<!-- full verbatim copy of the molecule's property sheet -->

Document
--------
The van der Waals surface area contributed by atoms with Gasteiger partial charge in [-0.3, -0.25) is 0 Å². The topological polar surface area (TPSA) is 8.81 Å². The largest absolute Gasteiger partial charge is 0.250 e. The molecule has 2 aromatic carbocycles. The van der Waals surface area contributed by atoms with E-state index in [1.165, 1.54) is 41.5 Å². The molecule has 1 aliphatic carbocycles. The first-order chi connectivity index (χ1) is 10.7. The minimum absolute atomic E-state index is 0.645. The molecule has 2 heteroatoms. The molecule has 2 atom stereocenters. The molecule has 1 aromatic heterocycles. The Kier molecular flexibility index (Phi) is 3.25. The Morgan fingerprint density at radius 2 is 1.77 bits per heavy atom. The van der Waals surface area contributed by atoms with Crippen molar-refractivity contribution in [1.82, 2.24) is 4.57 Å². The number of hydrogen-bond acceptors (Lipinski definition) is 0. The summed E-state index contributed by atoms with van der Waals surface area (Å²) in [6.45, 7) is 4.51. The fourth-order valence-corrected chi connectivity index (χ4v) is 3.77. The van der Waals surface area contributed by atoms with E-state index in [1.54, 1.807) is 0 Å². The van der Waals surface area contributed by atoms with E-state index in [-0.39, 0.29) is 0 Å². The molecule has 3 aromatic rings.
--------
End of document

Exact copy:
The van der Waals surface area contributed by atoms with Gasteiger partial charge in [-0.3, -0.25) is 0 Å². The topological polar surface area (TPSA) is 8.81 Å². The largest absolute Gasteiger partial charge is 0.250 e. The molecule has 2 aromatic carbocycles. The van der Waals surface area contributed by atoms with E-state index in [1.165, 1.54) is 41.5 Å². The molecule has 1 aliphatic carbocycles. The first-order chi connectivity index (χ1) is 10.7. The minimum absolute atomic E-state index is 0.645. The molecule has 2 heteroatoms. The molecule has 2 atom stereocenters. The molecule has 1 aromatic heterocycles. The Kier molecular flexibility index (Phi) is 3.25. The Morgan fingerprint density at radius 2 is 1.77 bits per heavy atom. The van der Waals surface area contributed by atoms with Crippen molar-refractivity contribution in [1.82, 2.24) is 4.57 Å². The number of hydrogen-bond acceptors (Lipinski definition) is 0. The summed E-state index contributed by atoms with van der Waals surface area (Å²) in [6.45, 7) is 4.51. The fourth-order valence-corrected chi connectivity index (χ4v) is 3.77. The van der Waals surface area contributed by atoms with E-state index in [1.54, 1.807) is 0 Å². The van der Waals surface area contributed by atoms with E-state index in [-0.39, 0.29) is 0 Å². The molecule has 3 aromatic rings.